An awful story led yesterday's news: A gunman murdered worshipers and wounded more at a Sikh gurudwara in Oak Creek, Wisconsin on Sunday morning, before police killed him.
Because of tattoos on the shooter's body, authorities are looking into the possibility that this is an incident of domestic terrorism. CNN is reporting that it is a tattoo commemorating 9/11. Sikhs have, over the years, been the victims of hate crimes at the hands of morons who think that they are striking some grand blow for America against the Muslims. Sikhs are not Muslim.
Tennesseans are sadly familiar with the scenario in which a gunman with a grudge and a head full of hate-stoked stereotypes opens fire one Sunday on a congregation. It was almost exactly four years ago that a killer walked into Knoxville's Tennessee Valley Unitarian Universalist Church and opened fire on churchgoers attending a youth performance.
I had thought then that his actions might cause us as a country (or at least as a state) to consider the level of rhetoric we use against the people we perceive as our political enemies. Not because we might say something that causes someone to go out and shoot people. I don't think that's how it works. But when people spout rhetoric about how so-and-so needs to die, or we'd be better off without people like that, or everyone in that building is an enemy of America, we reinforce to already unstable folks that their actions would be welcomed — that they can do this terrible thing they're thinking about, because that's what other people would do if they had the nerve to do more than talk.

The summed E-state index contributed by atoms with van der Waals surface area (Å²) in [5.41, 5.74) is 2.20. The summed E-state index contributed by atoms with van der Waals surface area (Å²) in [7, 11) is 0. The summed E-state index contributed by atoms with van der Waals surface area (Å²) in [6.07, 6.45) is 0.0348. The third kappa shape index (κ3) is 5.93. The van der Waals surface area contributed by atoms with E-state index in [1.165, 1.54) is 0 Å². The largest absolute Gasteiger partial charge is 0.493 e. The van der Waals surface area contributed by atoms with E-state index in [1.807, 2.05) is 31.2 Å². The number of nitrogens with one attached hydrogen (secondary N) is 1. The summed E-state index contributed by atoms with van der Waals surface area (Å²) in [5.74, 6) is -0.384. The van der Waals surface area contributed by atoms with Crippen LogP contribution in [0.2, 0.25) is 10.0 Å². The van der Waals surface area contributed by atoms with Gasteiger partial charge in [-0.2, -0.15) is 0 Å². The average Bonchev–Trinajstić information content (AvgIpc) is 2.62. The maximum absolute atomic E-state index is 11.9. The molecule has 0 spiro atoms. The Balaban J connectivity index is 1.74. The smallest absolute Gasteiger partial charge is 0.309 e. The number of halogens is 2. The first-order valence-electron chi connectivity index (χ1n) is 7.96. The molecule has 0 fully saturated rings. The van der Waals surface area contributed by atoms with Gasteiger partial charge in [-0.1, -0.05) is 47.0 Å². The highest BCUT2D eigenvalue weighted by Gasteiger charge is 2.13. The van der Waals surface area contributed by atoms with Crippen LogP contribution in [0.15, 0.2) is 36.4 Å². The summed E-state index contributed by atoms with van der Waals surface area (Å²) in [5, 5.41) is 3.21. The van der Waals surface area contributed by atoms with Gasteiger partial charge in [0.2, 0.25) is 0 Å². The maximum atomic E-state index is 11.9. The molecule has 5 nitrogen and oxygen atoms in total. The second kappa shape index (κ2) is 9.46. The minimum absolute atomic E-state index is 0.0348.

They think they have ideological support. No, it's more than that. They do have ideological support.
People died in Knoxville, and it caused not a single public figure in Tennessee to say, "Hey, maybe I should stop talking about these people like their blood should run in the street. I could just say they should be voted out of office, or that I wouldn't care to go to dinner with them."
So my heart is heavy for the people of Oak Creek — not just because they have lost so much, but because most likely nothing will be done to prevent something similar from happening to others. Not a single pastor, not a single politician, not a single pundit will say, "Wow, I would feel terrible if anyone hears what I'm saying and thinks I'd support this kind of terrible evil. I should tone it down."
These things, as far as we're concerned, just happen in a vacuum. It's always some lone sicko who just came up with the idea out of the clear blue sky, nothing to see here, move along.
Even though the people at the heart of these tragedies deserve better.